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Evaluating biological control of fire ants using phorid flies: effects on competitive interactions
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Our first objective was to assess the host specificity of the parasitic phorid fly, Pseudacteon tricuspis Borgmeier, in the laboratory against two ant species native to the United States, Solenopsis geminata (F.) þ S. xyloni McCook and Forelius pruinosus (Roger) as well as the invasive Solenopsis invicta Buren. Parasitic phorid flies are thought to suppress fire ant populations by shifting worker ant behaviors from foraging to defense. Reduced foraging would result in decreased nutrient intake for the ant colony and, consequently, a decrease in competitive ability with other ant species. Therefore, host specificity was tested in terms of fly attack preference and also ant behavioral response to the presence of the flies, as these behaviors may influence the ability of P. tricuspis to mediate interspecific competition. Pseudacteon tricuspis was tested under choice and no-choice conditions. Choice tests were included to examine the possibility that P. tricuspis will inadvertently attack native ants if stimulated into attack behavior by the presence of S. invicta. The flies were never observed attacking either native ant species in choice or no-choice tests, whereas flies readily attacked S. invicta in both test types. Furthermore, only S. invicta responded to the presence of the flies via characteristic defensive postures. Pseudacteon tricuspis, therefore, was determined to be highly host specific to S. invicta relative to Solenopsis geminata [x] xyloni and F. pruinosus. Our second objective was to investigate the effects of P. tricuspis on the competitive interactions between S. invicta and F. pruinosus. We tested the effect of P. tricuspis on the colony growth rates of S. invicta and F. pruinosus when the two ant species were competing for protein in laboratory competition arenas. We also quantified the effect of the phorid flies on the foraging rates of S. invicta and F. pruinosus. Though S. invicta significantly reduced its foraging rate in the presence of the phorid flies, we did not detect an effect of the flies on colony growth rates of either species. We conclude that P. tricuspis is unlikely to have a measurable effect on S. invicta populations in the field.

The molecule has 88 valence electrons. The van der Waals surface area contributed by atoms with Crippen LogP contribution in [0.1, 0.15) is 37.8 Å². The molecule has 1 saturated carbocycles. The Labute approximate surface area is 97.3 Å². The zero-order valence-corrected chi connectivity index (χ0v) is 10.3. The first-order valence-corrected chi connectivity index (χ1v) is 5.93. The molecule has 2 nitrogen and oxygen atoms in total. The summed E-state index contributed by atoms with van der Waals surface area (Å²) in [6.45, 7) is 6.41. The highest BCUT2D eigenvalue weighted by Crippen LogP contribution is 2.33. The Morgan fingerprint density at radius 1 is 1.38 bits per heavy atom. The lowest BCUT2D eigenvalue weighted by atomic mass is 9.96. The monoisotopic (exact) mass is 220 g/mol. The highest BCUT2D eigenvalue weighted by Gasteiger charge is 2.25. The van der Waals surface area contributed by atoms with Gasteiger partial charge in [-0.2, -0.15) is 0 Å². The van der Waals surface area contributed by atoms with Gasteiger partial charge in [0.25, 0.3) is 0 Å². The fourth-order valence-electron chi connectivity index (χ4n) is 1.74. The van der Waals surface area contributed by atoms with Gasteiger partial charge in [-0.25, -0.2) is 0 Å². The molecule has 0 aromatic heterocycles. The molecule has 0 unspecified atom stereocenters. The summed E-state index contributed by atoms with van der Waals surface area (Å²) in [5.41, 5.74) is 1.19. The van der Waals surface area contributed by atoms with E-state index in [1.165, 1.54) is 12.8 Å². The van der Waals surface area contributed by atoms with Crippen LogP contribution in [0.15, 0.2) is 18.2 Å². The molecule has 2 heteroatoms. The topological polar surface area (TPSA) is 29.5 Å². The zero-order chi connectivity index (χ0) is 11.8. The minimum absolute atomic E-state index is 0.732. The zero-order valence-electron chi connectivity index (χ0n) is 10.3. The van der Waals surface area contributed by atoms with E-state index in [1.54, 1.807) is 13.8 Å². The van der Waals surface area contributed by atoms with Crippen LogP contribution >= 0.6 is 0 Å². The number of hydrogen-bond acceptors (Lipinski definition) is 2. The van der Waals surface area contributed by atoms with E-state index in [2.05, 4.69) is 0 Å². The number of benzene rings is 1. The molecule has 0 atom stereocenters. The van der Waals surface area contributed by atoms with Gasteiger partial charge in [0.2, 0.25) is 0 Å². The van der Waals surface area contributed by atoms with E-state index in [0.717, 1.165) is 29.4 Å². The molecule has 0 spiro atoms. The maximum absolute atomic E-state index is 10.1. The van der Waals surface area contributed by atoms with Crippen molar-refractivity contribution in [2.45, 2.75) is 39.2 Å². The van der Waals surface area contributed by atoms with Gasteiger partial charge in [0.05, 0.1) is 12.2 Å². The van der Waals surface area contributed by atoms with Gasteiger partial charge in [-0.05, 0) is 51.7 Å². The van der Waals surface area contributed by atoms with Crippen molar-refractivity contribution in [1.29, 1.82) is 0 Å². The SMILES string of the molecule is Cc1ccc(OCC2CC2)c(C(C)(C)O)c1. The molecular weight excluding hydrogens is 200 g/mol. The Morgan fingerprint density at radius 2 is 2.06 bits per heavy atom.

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Includes bibliographical references (leaves 68-72).
Issued also on microfiche from Lange Micrographics.
Mottern, Jason Lewis (2002). Evaluating biological control of fire ants using phorid flies: effects on competitive interactions. Master's thesis, Texas A&M University. Available electronically from
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